Executive Summaries and Letters of Transmittal

The executive summary and letter of transmittal are parts of the research report assignment due at the end of the semester. (Go to http://www.wsu.edu/~campbelld/engl402/resrepassign.htm for the research report assignment.) They are often read first and read more carefully than any other part of the report than the conclusions and recommendations section.

Executive Summary

An executive summary is basically the report in miniature, including its conclusions and recommendations.  It typically is no longer than 10% of the total page length of the report.  The executive summary has the same formal tone and factual information of the rest of the report. See p. 241 or p. 313 for examples, or look at the examples at these links:

Letter of Transmittal

A letter or memo of transmittal conveys the report to the person requesting it, or the primary audience for the report.  It provides a context for reading the report. 

Unlike the report proper, a letter of transmittal may use “I” and be less formal in tone than the rest of the report.  Also, it provides a space for pointing out any unusual features of the report, such as unexpected findings, and for discussing the circumstances surrounding the preparation of the report, such as any difficulties or unexpected events in its preparation.  A letter of transmittal will typically conclude with thanks to the person requesting the report. See pp. 380-381 for more information or p. 312 or p. 383 for an example.

Executive Summary or Abstract Letter or Memo of Transmittal


1. To provide a summary of the material in the report.

2. To allow the reader to anticipate the conclusions and recommendations made in the last part of the report.


1. To introduce the report and provide a context for understanding its issues:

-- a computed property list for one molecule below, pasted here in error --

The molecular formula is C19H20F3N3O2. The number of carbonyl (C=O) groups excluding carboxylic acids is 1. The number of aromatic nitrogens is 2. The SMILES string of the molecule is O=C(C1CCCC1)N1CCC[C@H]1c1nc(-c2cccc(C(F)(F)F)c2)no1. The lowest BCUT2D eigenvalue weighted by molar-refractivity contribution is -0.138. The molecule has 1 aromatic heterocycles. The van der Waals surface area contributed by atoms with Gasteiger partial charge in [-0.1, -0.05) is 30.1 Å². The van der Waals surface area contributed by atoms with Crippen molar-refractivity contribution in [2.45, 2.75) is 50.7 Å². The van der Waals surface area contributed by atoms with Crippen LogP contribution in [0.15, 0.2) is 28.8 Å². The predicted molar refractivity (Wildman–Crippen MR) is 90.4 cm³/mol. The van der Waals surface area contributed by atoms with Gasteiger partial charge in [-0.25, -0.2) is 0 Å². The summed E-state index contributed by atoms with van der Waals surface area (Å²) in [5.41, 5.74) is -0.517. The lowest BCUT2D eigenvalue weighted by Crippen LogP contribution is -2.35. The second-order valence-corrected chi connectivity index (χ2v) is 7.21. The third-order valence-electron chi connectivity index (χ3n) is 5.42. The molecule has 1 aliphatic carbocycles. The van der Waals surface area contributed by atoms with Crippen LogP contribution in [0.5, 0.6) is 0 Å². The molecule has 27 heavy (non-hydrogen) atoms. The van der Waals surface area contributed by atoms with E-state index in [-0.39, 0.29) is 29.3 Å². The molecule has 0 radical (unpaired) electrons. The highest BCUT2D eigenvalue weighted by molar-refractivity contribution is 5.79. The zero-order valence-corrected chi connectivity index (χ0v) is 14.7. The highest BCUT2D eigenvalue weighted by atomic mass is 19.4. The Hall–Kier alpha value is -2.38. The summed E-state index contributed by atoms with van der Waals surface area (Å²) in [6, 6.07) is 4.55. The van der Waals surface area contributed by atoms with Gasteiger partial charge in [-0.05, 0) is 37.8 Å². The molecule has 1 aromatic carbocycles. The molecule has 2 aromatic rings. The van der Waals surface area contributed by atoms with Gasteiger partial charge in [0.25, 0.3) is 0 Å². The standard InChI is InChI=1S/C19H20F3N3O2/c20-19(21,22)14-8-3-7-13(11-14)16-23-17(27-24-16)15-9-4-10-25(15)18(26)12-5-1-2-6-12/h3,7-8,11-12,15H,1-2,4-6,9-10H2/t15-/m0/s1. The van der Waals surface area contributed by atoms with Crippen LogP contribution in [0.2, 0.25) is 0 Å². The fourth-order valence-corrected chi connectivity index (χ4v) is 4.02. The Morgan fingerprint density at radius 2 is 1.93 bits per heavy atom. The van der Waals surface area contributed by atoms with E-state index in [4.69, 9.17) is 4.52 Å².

• Identifies the specific subject of the report.
    • Typically identifies the person or agency requesting the report.
    • Identifies the scope and limitations of the report
    • Identifies what the recipient is expected to do with the information. This may take the form of simply suggesting that the recipient contact the writer for more information if there are any questions.

2. To provide a record of the report's production and transmission.

3. To alert the reader(s) to the following:

  • Issues or discrepancies that might exist between the proposal and the report
  • Decisions made about the project made after the initial proposal
  • Changes of format, changes of direction, research challenges, minor changes of research design, and so on.
Conventions Conventions

1. Typically is not more than 10% of the length of the report.

2. Uses the formal report conventions (does not use "I").

3. Addresses issues in the report but does not go beyond the report in its explanations.

1. Not usually a lengthy document (1 page or so).

2. May have a slightly less formal tone (uses "I") than the report proper.

3. Addresses issues surrounding the completion of the report: any unexpected difficulties or successes, for example, or possibly the need for further study.

4. Acknowledges the assistance of those who have helped (interviewees, etc.).

5. Concluding paragraph typically contains one or more of the following:

  • Thanks the person requesting the report for the opportunity to investigate the issue.
  • Suggests that the recipient contact the writer if there are any questions.
  • Provides contact information for follow-up information.


1.  Group work option. Even if you are working collaboratively on the final project for the class, you will still need to turn in an individual executive summary and letter of transmittal.  You should include the qualifications of those working with you in the Methods section.